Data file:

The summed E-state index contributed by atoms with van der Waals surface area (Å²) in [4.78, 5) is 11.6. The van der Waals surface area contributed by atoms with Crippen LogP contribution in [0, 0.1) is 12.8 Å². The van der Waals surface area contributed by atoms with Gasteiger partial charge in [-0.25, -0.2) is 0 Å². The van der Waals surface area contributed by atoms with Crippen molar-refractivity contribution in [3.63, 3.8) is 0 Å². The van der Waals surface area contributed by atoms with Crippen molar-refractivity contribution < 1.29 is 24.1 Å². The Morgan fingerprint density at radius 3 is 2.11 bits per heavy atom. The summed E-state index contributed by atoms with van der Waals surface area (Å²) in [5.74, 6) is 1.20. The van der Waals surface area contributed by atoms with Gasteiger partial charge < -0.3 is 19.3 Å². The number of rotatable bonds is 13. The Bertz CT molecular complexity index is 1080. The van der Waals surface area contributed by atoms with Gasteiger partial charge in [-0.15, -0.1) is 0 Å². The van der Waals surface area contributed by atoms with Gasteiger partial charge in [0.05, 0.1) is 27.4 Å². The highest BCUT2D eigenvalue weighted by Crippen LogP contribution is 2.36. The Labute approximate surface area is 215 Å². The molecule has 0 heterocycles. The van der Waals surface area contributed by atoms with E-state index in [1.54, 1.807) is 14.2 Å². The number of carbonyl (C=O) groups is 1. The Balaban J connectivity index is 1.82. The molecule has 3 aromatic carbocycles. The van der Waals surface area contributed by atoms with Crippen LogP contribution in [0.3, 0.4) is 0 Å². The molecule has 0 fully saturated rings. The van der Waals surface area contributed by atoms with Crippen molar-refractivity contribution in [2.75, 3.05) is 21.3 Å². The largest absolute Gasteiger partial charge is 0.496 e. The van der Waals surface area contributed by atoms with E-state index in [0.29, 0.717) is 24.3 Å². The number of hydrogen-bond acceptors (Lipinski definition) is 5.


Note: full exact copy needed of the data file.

The summed E-state index contributed by atoms with van der Waals surface area (Å²) in [4.78, 5) is 11.6. The van der Waals surface area contributed by atoms with Crippen LogP contribution in [0, 0.1) is 12.8 Å². The van der Waals surface area contributed by atoms with Gasteiger partial charge in [-0.25, -0.2) is 0 Å². The van der Waals surface area contributed by atoms with Crippen molar-refractivity contribution in [3.63, 3.8) is 0 Å². The van der Waals surface area contributed by atoms with Crippen molar-refractivity contribution < 1.29 is 24.1 Å². The Morgan fingerprint density at radius 3 is 2.11 bits per heavy atom. The summed E-state index contributed by atoms with van der Waals surface area (Å²) in [5.74, 6) is 1.20. The van der Waals surface area contributed by atoms with Gasteiger partial charge < -0.3 is 19.3 Å². The number of rotatable bonds is 13. The Bertz CT molecular complexity index is 1080. The van der Waals surface area contributed by atoms with Gasteiger partial charge in [-0.15, -0.1) is 0 Å². The van der Waals surface area contributed by atoms with Gasteiger partial charge in [0.05, 0.1) is 27.4 Å². The highest BCUT2D eigenvalue weighted by Crippen LogP contribution is 2.36. The Labute approximate surface area is 215 Å². The molecule has 0 heterocycles. The van der Waals surface area contributed by atoms with E-state index in [1.54, 1.807) is 14.2 Å². The number of carbonyl (C=O) groups is 1. The Balaban J connectivity index is 1.82. The molecule has 3 aromatic carbocycles. The van der Waals surface area contributed by atoms with Crippen LogP contribution in [0.3, 0.4) is 0 Å². The molecule has 0 fully saturated rings. The van der Waals surface area contributed by atoms with Crippen molar-refractivity contribution in [2.75, 3.05) is 21.3 Å². The largest absolute Gasteiger partial charge is 0.496 e. The van der Waals surface area contributed by atoms with E-state index in [0.29, 0.717) is 24.3 Å². The number of hydrogen-bond acceptors (Lipinski definition) is 5.